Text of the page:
What’s better than a side hustle where you earn passive income? Affiliate marketing on your blog helps you do just that. But you have to disclose your affiliate relationships, or you risk getting banned by your affiliates.
Lucky for you, one of our founders, Erik Dietrich, can tell you all of the ins and outs of how to avoid that. Curious to learn more on how to disclose affiliate links to your blog?

Check out the video below where he explains this all in detail.

The Gist of Affiliate Links and Being Compliant

So we’re not experts on the Federal Trade Commission (the FTC), and we’re not lawyers at Hit Subscribe, but we do know some basics behind what you should and shouldn’t do for affiliate programs.
The FTC (in the US anyway) normally goes after programs like Amazon and affiliate vendors, rather than the bloggers that are taking advantage of those programs. So you’re far more likely to have someone like Amazon policing your site and saying, “Hey, you’re not in compliance with us!”
Nevertheless, it’s better to do everything right because it doesn’t really matter who comes after you or kicks you out when the goal is to earn a little bit of money with your blog.
Which brings us to the point of why you would disclose affiliate links for a reader. The point of this is to inform the reader if there’s an agenda.
That’s really what the FTC is doing here. They’re making sure that if you find some piece of information from somebody on the internet, you’re aware of any financial incentive they have to color their information.

The Details of How to Disclose Affiliate Links

And so we want to show you how to be in compliance while also being a good citizen and being honest with your readers. When it comes time for you to disclose affiliate links, here are a few strategies Erik has seen.

Strategy #1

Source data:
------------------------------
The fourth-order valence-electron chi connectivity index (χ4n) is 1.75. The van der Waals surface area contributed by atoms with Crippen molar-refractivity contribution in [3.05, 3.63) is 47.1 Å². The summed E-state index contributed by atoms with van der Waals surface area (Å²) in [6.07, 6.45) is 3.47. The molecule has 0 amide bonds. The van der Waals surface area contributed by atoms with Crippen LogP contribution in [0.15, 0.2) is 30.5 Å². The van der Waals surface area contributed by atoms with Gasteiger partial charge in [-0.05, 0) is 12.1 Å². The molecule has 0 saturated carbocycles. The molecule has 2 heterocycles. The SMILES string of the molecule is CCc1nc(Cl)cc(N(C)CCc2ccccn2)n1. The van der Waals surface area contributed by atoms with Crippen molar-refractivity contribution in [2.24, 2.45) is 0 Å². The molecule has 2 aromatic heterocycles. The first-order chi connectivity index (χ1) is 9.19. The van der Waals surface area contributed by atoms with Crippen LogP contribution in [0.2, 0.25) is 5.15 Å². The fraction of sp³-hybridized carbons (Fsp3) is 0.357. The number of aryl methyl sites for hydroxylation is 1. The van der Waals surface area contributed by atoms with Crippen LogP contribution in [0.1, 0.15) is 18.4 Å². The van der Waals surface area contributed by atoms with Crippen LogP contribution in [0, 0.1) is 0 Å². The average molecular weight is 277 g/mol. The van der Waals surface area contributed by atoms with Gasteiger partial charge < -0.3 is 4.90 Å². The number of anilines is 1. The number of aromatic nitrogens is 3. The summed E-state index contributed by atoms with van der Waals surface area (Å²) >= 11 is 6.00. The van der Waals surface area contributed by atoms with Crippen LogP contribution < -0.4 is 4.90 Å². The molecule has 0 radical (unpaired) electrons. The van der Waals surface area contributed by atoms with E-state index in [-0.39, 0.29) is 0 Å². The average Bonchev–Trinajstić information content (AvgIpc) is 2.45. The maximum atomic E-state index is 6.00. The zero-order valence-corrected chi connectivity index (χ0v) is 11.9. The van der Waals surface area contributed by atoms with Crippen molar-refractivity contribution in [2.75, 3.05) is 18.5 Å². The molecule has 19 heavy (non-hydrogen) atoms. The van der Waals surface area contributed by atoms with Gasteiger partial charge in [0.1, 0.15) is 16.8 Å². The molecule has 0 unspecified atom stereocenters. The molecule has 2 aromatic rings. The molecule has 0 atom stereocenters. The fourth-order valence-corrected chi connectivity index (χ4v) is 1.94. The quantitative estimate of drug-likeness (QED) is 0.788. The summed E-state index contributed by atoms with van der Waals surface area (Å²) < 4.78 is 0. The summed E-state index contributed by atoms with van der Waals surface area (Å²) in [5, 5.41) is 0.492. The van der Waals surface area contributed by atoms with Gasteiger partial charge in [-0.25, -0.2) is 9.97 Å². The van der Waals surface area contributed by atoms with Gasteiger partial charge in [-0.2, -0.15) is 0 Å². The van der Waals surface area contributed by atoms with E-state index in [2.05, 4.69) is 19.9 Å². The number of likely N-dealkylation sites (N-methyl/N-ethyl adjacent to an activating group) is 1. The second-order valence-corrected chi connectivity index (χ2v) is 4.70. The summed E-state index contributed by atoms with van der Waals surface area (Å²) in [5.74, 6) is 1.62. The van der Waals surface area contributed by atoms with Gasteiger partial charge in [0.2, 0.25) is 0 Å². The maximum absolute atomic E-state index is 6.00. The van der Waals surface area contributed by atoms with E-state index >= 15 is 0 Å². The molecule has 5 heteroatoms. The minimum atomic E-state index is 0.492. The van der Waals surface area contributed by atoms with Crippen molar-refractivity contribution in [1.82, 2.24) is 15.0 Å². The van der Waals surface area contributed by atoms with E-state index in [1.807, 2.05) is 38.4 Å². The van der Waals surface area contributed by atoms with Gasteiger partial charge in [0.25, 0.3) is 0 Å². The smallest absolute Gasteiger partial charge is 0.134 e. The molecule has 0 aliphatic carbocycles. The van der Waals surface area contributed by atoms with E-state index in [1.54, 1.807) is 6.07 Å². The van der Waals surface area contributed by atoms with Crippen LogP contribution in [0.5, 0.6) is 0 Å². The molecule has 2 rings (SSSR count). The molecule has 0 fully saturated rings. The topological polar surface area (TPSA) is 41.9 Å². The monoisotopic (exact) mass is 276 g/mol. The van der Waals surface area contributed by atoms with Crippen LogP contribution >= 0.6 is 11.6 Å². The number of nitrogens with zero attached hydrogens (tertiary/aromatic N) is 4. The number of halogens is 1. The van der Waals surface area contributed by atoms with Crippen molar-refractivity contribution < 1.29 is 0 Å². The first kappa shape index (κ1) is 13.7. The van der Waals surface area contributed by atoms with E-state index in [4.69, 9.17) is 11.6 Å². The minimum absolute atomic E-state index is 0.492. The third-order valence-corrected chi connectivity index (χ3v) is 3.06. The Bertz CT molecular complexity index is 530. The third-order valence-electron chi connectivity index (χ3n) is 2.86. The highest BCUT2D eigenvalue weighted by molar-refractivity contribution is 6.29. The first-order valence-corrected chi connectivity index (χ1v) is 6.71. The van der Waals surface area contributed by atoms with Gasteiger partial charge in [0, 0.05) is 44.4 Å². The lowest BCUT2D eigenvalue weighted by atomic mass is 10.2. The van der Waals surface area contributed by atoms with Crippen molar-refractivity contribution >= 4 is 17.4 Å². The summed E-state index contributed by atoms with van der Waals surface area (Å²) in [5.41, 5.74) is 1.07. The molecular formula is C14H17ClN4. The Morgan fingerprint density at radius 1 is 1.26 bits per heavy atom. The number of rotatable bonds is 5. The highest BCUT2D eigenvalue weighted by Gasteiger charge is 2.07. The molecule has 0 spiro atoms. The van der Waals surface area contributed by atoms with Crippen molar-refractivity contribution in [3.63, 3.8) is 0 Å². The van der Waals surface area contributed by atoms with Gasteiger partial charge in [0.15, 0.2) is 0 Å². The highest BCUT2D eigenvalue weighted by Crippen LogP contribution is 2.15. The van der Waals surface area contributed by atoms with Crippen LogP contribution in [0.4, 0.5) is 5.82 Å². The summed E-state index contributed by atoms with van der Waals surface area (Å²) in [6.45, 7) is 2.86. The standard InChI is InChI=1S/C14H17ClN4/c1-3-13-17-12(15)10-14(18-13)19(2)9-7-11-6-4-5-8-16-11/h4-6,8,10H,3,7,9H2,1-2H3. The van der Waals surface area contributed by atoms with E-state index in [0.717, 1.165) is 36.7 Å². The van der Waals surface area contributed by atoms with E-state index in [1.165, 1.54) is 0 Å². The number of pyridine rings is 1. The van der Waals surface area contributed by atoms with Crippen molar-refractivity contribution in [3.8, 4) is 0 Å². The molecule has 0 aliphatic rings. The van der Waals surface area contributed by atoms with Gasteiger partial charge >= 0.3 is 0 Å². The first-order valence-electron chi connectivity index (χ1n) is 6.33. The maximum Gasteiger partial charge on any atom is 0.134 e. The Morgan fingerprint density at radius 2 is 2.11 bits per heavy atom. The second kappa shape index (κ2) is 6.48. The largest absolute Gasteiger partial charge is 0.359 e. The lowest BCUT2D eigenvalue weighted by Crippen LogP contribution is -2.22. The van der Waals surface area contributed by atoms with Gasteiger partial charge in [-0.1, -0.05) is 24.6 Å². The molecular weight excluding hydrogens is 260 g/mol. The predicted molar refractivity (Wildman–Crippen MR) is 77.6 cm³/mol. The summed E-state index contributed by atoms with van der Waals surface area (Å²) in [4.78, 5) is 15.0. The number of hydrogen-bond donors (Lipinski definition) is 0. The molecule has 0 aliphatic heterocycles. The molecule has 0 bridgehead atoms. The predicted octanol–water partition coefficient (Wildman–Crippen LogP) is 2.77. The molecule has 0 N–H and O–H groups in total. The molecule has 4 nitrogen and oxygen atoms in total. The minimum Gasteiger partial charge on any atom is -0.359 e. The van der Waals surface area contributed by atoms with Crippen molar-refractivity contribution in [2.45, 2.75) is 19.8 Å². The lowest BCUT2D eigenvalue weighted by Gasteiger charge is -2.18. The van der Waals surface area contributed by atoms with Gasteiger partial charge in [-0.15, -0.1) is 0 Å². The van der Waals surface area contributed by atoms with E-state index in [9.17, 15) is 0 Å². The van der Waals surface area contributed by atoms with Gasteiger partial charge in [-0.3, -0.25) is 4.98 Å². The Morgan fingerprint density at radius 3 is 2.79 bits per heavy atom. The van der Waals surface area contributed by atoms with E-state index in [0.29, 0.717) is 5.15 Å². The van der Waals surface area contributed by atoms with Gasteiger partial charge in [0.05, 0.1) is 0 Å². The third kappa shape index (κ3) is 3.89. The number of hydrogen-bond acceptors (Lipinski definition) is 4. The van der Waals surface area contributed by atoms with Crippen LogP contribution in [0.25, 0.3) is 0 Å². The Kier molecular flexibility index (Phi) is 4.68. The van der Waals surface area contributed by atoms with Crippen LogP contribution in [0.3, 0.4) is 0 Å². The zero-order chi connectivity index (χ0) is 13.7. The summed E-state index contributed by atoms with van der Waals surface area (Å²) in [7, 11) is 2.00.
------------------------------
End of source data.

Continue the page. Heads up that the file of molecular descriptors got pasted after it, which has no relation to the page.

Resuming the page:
Here’s the first way: you can put a little blurb at the top of your blog post that says something like, “this site uses affiliate links, click here for more information.” And then with this here, you can add links to the whole page, since there’s some legal ease that explains everything in detail when a reader clicks on “for more information.” 
The reason people do this is because there are a couple of requirements about the Amazon Associates program, and affiliate linking in general. The requirements state that you have to put information about affiliate linking before the link, so you can’t go burying it in the footer.
However, with this technique, there are some technicality fouls and it may not be the best or the clearest way for readers to understand affiliate links.

Strategy #2

Strategy number two is another thing that probably isn’t totally aboveboard. For this strategy, people will create some kind of find and replace, maybe through a WordPress plugin, where every time they do an affiliate link, it inserts a little bit of text that says, parenthetically, “affiliate link.”
This is better than not disclosing affiliate links, but it’s not necessarily what the FTC is looking for because it’s not explaining to the reader what disclosure means. And from the FTC’s perspective, they want the reader to understand affiliate links.
So that’s the second strategy. We wouldn’t necessarily suggest either one of these aforementioned techniques because it’s not technically dotting all your I‘s and crossing all of your T’s. 

Strategy #3

Welcome to the third strategy. This is where we’re getting into something that’s fully compliant. It’s not the one we’re going to suggest above all else, but it’s perfectly valid. This is where you have some kind of text snippet that you put at the beginning of any post with affiliate links, or maybe just any post at all.
In WordPress, you could do this with something like a shortcode, where you just put this in and expand it. And at the beginning of every post, you’ll see a little blurb that explains what affiliate links are and why you’re doing them.

Strategy #4

And that brings us to the fourth thing that you can do, which is what Erik demonstrates in the video. For this technique, you’ll put something in kind of the side gutter as a widget in your blog near the top.
This way, you can have a blurb near the top that’ll explain everything, but it doesn’t have to be at the beginning of the post.

Being Transparent

It’s also worth mentioning that there are a few philosophical approaches to the copy as well. What we suggest is to just write about disclosing affiliate links in plain English. Explain the who, what, why, and how affiliate links work.
This allows you to give the reader a little bit of an education on the subject. And it’s also not hiding anything. This way, you’re saying that you’re here to make a little bit of money to cover your costs, and hopefully, that’s okay with your reader.

Time to Get to Business

Now you hopefully know a little bit more about the logistics for how to disclose affiliate links. You can check out Erik’s Youtube video for more information and details, or you can head to Hit Subscribe’s Youtube Channel for other blog-related content as well.